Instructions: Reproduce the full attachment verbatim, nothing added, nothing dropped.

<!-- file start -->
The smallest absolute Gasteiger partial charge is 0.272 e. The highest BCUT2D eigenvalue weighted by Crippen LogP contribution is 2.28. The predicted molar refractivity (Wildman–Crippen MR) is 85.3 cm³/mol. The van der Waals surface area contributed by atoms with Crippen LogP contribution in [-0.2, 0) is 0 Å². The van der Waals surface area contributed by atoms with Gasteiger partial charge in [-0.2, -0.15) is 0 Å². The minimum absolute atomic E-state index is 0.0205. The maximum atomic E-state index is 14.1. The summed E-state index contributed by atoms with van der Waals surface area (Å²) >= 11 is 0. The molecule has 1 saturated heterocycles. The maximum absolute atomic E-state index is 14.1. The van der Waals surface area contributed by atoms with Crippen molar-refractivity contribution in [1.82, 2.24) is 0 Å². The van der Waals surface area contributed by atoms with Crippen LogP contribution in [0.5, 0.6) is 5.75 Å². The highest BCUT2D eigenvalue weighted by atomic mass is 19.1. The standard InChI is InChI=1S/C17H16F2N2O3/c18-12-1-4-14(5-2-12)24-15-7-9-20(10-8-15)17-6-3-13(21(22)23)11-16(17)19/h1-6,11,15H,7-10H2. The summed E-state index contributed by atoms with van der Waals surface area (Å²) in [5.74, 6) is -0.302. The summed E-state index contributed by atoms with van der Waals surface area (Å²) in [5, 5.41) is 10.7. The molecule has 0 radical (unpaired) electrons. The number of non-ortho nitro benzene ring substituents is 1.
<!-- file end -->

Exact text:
The smallest absolute Gasteiger partial charge is 0.272 e. The highest BCUT2D eigenvalue weighted by Crippen LogP contribution is 2.28. The predicted molar refractivity (Wildman–Crippen MR) is 85.3 cm³/mol. The van der Waals surface area contributed by atoms with Crippen LogP contribution in [-0.2, 0) is 0 Å². The van der Waals surface area contributed by atoms with Gasteiger partial charge in [-0.2, -0.15) is 0 Å². The minimum absolute atomic E-state index is 0.0205. The maximum atomic E-state index is 14.1. The summed E-state index contributed by atoms with van der Waals surface area (Å²) >= 11 is 0. The molecule has 1 saturated heterocycles. The maximum absolute atomic E-state index is 14.1. The van der Waals surface area contributed by atoms with Crippen molar-refractivity contribution in [1.82, 2.24) is 0 Å². The van der Waals surface area contributed by atoms with Crippen LogP contribution in [0.5, 0.6) is 5.75 Å². The highest BCUT2D eigenvalue weighted by atomic mass is 19.1. The standard InChI is InChI=1S/C17H16F2N2O3/c18-12-1-4-14(5-2-12)24-15-7-9-20(10-8-15)17-6-3-13(21(22)23)11-16(17)19/h1-6,11,15H,7-10H2. The summed E-state index contributed by atoms with van der Waals surface area (Å²) in [5.74, 6) is -0.302. The summed E-state index contributed by atoms with van der Waals surface area (Å²) in [5, 5.41) is 10.7. The molecule has 0 radical (unpaired) electrons. The number of non-ortho nitro benzene ring substituents is 1.